23rd Amendment. The 1961 amendment granting the District three electoral votes raises perhaps the thorniest objections of all. That’s because it would provide that a shrunken federal district — home to the occupants of the White House and maybe no one else — would still cast votes for the president.

Even the ACLU, which supports statehood, acknowledged in a report that there is “discernible tension” between the 23rd Amendment and H.R. 51.

The statehood bill aims to solve it first by repealing the legislation in which Congress provides for the District’s participation in federal elections. The amendment’s second section gives Congress that authority. In theory, this means the shrunken district wouldn’t select any electors.

But that would seem to conflict with the amendment’s first section, which says the federal district “shall appoint” electors. It says the district shall do so “in such manner as Congress may direct.” But the language doesn’t appear to allow that no electors would be appointed at all.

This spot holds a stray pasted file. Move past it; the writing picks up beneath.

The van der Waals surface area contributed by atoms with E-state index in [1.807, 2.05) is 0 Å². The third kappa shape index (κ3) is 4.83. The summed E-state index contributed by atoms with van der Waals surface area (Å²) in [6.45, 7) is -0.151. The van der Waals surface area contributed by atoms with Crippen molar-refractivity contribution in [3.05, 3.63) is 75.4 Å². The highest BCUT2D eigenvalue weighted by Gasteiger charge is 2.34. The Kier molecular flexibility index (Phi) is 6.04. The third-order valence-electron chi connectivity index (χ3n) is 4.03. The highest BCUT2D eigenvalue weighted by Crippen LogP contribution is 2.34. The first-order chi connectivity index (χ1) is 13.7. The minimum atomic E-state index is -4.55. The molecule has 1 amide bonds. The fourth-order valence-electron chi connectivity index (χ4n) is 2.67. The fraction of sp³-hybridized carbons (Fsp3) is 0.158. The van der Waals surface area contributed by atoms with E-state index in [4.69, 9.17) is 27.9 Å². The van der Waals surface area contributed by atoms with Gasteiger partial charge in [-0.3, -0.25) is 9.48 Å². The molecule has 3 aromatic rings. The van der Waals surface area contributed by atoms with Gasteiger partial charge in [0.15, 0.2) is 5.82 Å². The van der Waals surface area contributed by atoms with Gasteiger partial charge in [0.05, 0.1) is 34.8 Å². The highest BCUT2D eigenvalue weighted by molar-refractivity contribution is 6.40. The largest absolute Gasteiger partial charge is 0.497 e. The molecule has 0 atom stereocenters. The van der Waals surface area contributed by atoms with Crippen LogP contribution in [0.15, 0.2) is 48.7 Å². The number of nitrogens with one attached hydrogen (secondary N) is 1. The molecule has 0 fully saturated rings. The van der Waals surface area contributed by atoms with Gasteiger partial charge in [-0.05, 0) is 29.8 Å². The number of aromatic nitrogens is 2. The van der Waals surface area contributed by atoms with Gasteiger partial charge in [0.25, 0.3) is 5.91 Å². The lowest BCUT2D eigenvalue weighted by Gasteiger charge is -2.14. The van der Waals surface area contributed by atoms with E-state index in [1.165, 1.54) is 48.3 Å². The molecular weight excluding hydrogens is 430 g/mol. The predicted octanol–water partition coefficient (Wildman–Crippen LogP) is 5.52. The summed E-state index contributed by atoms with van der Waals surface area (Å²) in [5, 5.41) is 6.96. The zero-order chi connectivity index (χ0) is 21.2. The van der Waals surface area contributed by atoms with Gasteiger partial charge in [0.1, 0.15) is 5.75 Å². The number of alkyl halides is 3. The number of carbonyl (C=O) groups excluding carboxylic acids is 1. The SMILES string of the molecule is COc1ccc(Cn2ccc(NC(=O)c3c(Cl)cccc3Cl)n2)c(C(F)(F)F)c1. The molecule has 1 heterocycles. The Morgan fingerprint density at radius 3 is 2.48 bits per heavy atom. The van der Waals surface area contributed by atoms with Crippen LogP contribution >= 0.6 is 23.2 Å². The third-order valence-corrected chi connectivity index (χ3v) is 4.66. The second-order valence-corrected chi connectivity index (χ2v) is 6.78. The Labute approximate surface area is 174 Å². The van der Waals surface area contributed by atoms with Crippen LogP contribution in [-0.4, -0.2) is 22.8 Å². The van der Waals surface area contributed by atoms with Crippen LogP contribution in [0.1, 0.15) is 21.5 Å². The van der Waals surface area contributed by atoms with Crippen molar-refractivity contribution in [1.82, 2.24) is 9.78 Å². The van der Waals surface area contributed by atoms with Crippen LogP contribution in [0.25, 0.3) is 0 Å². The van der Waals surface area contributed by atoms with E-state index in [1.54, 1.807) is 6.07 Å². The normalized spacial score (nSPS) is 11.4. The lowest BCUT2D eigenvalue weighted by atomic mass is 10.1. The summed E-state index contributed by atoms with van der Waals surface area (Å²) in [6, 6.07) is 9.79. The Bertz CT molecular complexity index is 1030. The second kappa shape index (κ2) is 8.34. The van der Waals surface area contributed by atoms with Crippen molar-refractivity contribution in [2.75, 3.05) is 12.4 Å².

H.R. 51 also provides for initiation of speedy congressional approval to repeal the 23rd Amendment. Statehood defenders say both chambers would quickly repeal it, as would at least 38 state legislatures as required to amend the Constitution.

That’s because Democrats would want to support statehood, and Republicans wouldn’t want the Biden family to be able to cast three electoral votes.

But there’s no guarantee the amendment would be repealed that quickly.

It’s conceivable that Republican state legislatures would refuse to do so while statehood opponents mounted efforts in the courts to block H.R. 51 altogether.

I think the best solution is to press for repeal but meanwhile have Congress direct the shrunken district’s electoral votes be cast according to the nationwide popular vote — two electoral votes for the winner and one for the loser.

Moves to render the 23rd Amendment inoperative until its repeal would be “untidy” but still constitutional, the ACLU report said. They would provide a path to correct one of America’s most glaring failures to live up to its ideal of representative government.